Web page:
Mon | Oct 22, 2018

2018 Sportage GT line is here to conquer

Published:Sunday | May 27, 2018 | 12:00 AMKareem Latouche

At this point, Jamaicans' love for SUVs is undeniable and for good reasons such as their ground clearance and versatility. So the Kia Sportage, a mid-size SUV, will definitely have its work cut out for it in a strong existing market. Luckily, it came prepared.

The Sportage first appeared on the scene in 1993 with an exterior that mostly had curves and a passive appearance. However, in 2010, the brand ditched the mundane designs of the past and decided to do something sleek and risque for the third generation. The facelift gave the vehicle a lot of notoriety, and the company decided to keep the same mindset when designing the current fourth generation.

Premiering in September 2015 at the Frankfurt Auto Show, Kia stated that much of the design had been inspired by fighter jets. It's clear that the company was going for a finesse look that still appeared robust. At first glance, it's hard to overlook the pronounced grille. It's definitely a stand-out feature that comes with mixed sentiments.

Flanking the grille on both sides are LED daytime running lights that are housed in a circular shell. As for the fog lights, they are a cluster of four square lights that form a bigger square and give the vehicle a futuristic look, which is a concept that seems to be inspired by Porsche's Matrix headlights. The overall look of the front fascia is one that is unique and is certain to stand out among all its competitors.

From the side, there is a high beltline that sits above the pronounced 17" chrome rims that gives the vehicle an aggressive look as though it was ready for any challenge.

 

An inside with a pleasant surprise

 

Stepping inside the vehicle, there are piano black accents all over with soft leather on key areas like the steering wheel and gear lever to ensure that it has a nice feel. I have to give Kia a lot of credit for having a strong awareness of where they are in the market and what they want to achieve.

Going up against titans like Toyota Rav4 and Honda CRV, which have dominated the market with consistency and reputability, they are fully cognisant that they will have to do a lot to woo the potential customer. For this reason, they have packed it with standard features galore like dual climate control, cruise control, and rear view camera with dynamic guidelines, while staying at an extremely competitive price.

The trim Level I tested was the GT line, which comes with a panoramic sunroof that allows you to retract the veil to allow all passengers to see the beautiful sky while driving. What's great is that it is tinted in a manner that blocks a lot of rays even on a sunny day, which is good for our climate.

The front seats are electronically controlled for multiple preferences in addition to the lumbar support. As for the rear passengers, the door opens at close to 90 degrees, which allows for easy access and there are rear AC vents mounted at the back of the centre console.

However, what surprised me was the large angle of degree that the rear seats were able to recline at. It's the most I have seen in a vehicle, even those in the premium brackets. This means that on long journeys, the kids can recline the seats and comfortably take a nap.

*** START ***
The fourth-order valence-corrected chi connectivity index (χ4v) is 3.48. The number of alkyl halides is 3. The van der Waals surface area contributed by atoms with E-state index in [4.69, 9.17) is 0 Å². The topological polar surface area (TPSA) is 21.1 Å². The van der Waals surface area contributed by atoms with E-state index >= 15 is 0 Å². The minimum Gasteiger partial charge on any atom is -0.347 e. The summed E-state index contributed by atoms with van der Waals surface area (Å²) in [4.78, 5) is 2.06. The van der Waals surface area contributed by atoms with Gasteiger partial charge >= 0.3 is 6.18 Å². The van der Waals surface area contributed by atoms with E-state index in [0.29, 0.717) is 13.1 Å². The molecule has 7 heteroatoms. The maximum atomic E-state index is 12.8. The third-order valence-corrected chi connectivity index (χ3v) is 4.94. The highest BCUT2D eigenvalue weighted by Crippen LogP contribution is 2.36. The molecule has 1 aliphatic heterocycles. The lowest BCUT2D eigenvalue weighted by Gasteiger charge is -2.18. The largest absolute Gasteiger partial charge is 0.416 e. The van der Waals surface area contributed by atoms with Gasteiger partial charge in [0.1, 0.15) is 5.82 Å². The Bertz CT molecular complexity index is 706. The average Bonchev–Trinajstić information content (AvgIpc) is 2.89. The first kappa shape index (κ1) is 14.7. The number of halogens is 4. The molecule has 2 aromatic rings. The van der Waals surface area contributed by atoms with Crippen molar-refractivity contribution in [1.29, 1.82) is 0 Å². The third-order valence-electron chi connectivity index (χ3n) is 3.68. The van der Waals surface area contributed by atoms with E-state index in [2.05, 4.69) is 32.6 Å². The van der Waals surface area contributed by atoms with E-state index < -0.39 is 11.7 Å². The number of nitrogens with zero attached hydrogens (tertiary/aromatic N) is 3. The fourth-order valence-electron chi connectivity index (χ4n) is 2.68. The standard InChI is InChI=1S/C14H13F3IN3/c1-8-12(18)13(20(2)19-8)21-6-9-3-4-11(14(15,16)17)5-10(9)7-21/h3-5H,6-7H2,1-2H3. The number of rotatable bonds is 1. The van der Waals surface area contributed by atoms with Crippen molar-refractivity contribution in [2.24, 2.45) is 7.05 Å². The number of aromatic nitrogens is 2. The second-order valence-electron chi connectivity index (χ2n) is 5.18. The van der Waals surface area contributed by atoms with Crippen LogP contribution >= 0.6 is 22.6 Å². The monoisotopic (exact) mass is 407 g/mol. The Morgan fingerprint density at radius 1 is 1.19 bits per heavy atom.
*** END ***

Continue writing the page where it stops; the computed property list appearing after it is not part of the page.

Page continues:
THE DRIVE

 

The first thing I realised was how comfortable it felt going over potholes. The suspension dampers were definitely doing a great job, and the chassis feels well built.

All this is done to complement the two driving modes, which can be activated by pressing the allotted button to the right of the gear shifter. Once it is in sports mode, which is given by a visual cue of an orange sign in the gauge cluster, the vehicle's overall feel drastically changes. The suspensions become stiffer, the gears are held longer for optimum performance, and the overall engine performance feels extremely peppy.

This was a major surprise for me as most vehicles only keep the vehicle in a selected gear longer in sports mode. However, the six-speed automatic transmission comes to life, and the fun factor starts to kick in. Drivers must be aware, though, that the circular speedometer predominantly shows miles per hour (mph). So at one point, I kept looking at the cluster thinking I was going 70km/h, when I was really going 70mph, which is equivalent to 113km/h.

To increase the adrenaline rush, drivers can opt for the paddle shifters. However, I rarely used it due to the responsive performance of the two-litre engine. This mode is an ideal option for out-of-town driving. In contrast, if you are driving in the congested city, Eco mode is the ideal preference as it extends your mileage significantly.

Another standout was the intuitive cruise control, which I used on the North-South Highway. After setting it at 80km/h, I gave my foot a break and removed it for the floor-mounted gas pedal and watched it work. Unlike most vehicles, it kept the feature engaged on the steepest of incline, and declines.

All these things made the driving experience a total pleasure. Kia threw everything into this vehicle, and one can easily make the argument that it might be the best mid-size SUV in the market, where value for money is concerned.

 

WHAT I LIKE

 

- Rear seats recline at a steep angle

-Thrilling Sport mode

- Intuitive cruise control

- Intuitive alarm with visual cue with the turning of the side mirrors

- Panoramic sunroof

- Designated button to activate 4WD

 

GRIPES

 

- Only one USB port for the first row

- No voice dialing

 

INFORMATION

 

Engine: two-litre petrol

- Transmission: six-speed automatic transmission

- Fuel tank: 62 litre

 

COST OF TESTED MODEL

 

- $5,900,000, 4x4, high spec

 

TRIM LEVELS

 

- 4x2 entry level - $4,666,000

- 4x2 mid spec - $4,800,000

- 4x2 high spec - $5,785,000

Test drive provided courtesy of Kia Jamaica. Telephone: 754-0013-5, 979-0020-3.